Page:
• Establish a demonstration garden by City Hall or the Senior Center to show and educate the community about native plants and plantings that should be used in Jean Lafitte.


Despite planned levee projects for the community, the Jean Lafitte plan acknowledges that deficient infrastructure is a major threat to the community’s resilience. The plan identifies several strategies to bring vital infrastructure up to contemporary standards and more in line with community goals, as well as funding sources to ensure the continued upkeep and safety of vital infrastructure.

Proposed Actions:

  • Invest in pedestrian-oriented infrastructure that supports and helps create safe, welcoming, and walkable streets, including upgrading existing infrastructure, expanding sidewalks, adding crosswalks, and ensuring new construction includes well- connected sidewalks.
  • Provide safe, convenient infrastructure for bicyclists to encourage bicycling as a form of personal transportation and for tourism.
  • Elevate critical infrastructure, including electrical sub-stations, pump stations, and other infrastructure hubs, above the base flood elevation.


Jean Lafitte is a tight-knit community set in the middle of the wetlands with good schools, low taxes, and abundant recreational opportunities. The town and surrounding area boasts a rich culture with many assets in the seafood and fishing industries, historical architecture, and untamed natural beauty. The plan strongly reflects the goals and desires of its citizens, and it recognizes the importance of community cohesion in making these goals reality.

Proposed Actions:

  • Provide increased recreational opportunities for residents and visitors to enjoy the natural and historic qualities of Jean Lafitte and surrounding area.
  • Replace mobile homes with more storm-resilient structures, particularly in the lower Lafitte area.
  • Identify, protect, and encourage the preservation and rehabilitation of the town’s existing historic resources.
  • Protect businesses in the ‘working waterfront’ community to evaluate business needs and ensure new additions to the area are not in conflict with existing businesses.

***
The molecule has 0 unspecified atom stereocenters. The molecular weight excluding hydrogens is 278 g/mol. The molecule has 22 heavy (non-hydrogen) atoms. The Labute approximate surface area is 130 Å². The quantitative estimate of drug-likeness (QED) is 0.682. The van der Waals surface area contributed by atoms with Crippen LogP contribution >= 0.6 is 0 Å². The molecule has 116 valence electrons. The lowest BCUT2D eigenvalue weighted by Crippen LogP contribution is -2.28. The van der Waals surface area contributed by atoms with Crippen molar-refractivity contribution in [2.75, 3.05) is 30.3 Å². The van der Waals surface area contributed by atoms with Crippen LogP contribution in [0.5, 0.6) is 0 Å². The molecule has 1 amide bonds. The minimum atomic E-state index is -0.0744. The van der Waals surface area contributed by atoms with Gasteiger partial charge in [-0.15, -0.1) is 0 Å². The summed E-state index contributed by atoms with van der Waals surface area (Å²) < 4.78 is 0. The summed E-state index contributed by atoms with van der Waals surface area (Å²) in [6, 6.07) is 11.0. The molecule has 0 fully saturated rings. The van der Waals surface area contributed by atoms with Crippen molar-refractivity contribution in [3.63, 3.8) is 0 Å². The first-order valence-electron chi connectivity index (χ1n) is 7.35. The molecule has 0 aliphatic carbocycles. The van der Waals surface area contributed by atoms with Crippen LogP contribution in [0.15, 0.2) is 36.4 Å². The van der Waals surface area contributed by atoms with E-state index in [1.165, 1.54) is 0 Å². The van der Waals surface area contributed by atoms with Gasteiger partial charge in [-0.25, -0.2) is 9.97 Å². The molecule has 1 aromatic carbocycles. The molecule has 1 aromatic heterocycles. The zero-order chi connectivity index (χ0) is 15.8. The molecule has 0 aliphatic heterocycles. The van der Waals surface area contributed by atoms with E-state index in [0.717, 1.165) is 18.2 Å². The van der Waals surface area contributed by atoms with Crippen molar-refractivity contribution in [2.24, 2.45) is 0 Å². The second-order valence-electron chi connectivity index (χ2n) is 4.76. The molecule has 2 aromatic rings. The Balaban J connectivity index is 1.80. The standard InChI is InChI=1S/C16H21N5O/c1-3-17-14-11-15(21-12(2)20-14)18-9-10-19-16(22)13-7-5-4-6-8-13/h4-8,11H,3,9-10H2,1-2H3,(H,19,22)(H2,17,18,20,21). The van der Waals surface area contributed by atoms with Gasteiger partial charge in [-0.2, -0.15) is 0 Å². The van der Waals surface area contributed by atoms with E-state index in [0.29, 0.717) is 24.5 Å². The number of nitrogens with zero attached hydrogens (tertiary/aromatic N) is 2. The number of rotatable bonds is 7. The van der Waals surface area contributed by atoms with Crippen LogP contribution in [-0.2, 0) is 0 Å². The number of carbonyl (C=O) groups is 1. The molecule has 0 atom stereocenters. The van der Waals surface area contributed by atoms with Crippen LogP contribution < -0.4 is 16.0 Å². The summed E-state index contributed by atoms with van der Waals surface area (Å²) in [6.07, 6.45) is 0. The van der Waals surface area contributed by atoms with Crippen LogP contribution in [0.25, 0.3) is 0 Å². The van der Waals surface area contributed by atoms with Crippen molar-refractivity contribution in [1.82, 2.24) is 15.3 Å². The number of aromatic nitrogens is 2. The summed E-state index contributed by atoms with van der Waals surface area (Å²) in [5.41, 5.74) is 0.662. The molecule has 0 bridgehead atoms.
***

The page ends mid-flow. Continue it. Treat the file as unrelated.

• Construct new facilities to house businesses that cater to visitors interested in fishing, bird watching, and airboat rides, such as lodging with shared cooking facilities.
  • Diversify housing options in the town center to accommodate residents and tourists, including boutique hotels, bed and breakfasts, fish camps, and housing that caters to older retirees.
  • Capitalize on the town’s waterfront access to encourage locals and visitors to enjoy waterfront views, walking, dining, and other amenities.


Next Steps

The Jean Lafitte Tomorrow plan includes a thorough list of funding sources to help the town implement the goals and priorities outlined in the plan. It also recognizes the importance of marketing the town’s strengths and assets to attract visitors and enhance the local economy. The plan identifies several priority actions to help the town achieve its resilience goals.

Proposed Actions:

  • Work with private interests to assess optimal sites for new residential and commercial development in the town center, consistent with the resiliency plan.
  • Explore alternative funding sources that promote public-private partnerships, such as revenue bonds, TIF, tax credits, EB-5, and lease revenues, to facilitate implementation of the plan.
  • Develop and implement Form-Based Standards to regulate development in the town center.
  • Expand small business ventures through partnerships with community colleges/universities and the private sector to promote job creation and business diversity.
  • Create a marketing campaign to increase tourists and other visitors.
  • Adopt model ordinances outlined in the Louisiana Land Use Toolkit as appropriate to help protect against flooding and other hazards, in conjunction with a form-based code.
  • Identify and periodically assess key indicators of economic health and overall livability based on community priorities.
  • Promote regional business development opportunities with other communities along the peninsula to create economic stability.